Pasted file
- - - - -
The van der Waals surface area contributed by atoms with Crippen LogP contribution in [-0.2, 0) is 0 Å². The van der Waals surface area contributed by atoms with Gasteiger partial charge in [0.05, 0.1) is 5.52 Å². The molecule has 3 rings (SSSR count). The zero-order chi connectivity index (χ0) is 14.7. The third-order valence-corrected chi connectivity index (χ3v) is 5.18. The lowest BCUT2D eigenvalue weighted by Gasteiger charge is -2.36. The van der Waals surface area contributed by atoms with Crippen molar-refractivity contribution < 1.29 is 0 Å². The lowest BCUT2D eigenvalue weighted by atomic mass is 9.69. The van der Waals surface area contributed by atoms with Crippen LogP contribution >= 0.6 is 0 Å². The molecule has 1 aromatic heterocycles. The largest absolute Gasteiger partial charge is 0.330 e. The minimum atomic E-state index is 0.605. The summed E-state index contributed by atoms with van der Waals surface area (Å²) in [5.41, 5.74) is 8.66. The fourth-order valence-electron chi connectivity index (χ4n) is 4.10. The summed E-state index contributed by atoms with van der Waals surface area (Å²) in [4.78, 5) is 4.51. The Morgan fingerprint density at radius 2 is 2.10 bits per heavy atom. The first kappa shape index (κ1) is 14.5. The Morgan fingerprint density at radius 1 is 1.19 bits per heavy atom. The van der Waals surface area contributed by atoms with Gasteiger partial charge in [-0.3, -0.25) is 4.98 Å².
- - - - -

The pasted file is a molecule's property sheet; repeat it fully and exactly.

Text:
The van der Waals surface area contributed by atoms with Crippen LogP contribution in [-0.2, 0) is 0 Å². The van der Waals surface area contributed by atoms with Gasteiger partial charge in [0.05, 0.1) is 5.52 Å². The molecule has 3 rings (SSSR count). The zero-order chi connectivity index (χ0) is 14.7. The third-order valence-corrected chi connectivity index (χ3v) is 5.18. The lowest BCUT2D eigenvalue weighted by Gasteiger charge is -2.36. The van der Waals surface area contributed by atoms with Crippen molar-refractivity contribution < 1.29 is 0 Å². The lowest BCUT2D eigenvalue weighted by atomic mass is 9.69. The van der Waals surface area contributed by atoms with Crippen LogP contribution >= 0.6 is 0 Å². The molecule has 1 aromatic heterocycles. The largest absolute Gasteiger partial charge is 0.330 e. The minimum atomic E-state index is 0.605. The summed E-state index contributed by atoms with van der Waals surface area (Å²) in [5.41, 5.74) is 8.66. The fourth-order valence-electron chi connectivity index (χ4n) is 4.10. The summed E-state index contributed by atoms with van der Waals surface area (Å²) in [4.78, 5) is 4.51. The Morgan fingerprint density at radius 2 is 2.10 bits per heavy atom. The first kappa shape index (κ1) is 14.5. The Morgan fingerprint density at radius 1 is 1.19 bits per heavy atom. The van der Waals surface area contributed by atoms with Gasteiger partial charge in [-0.3, -0.25) is 4.98 Å².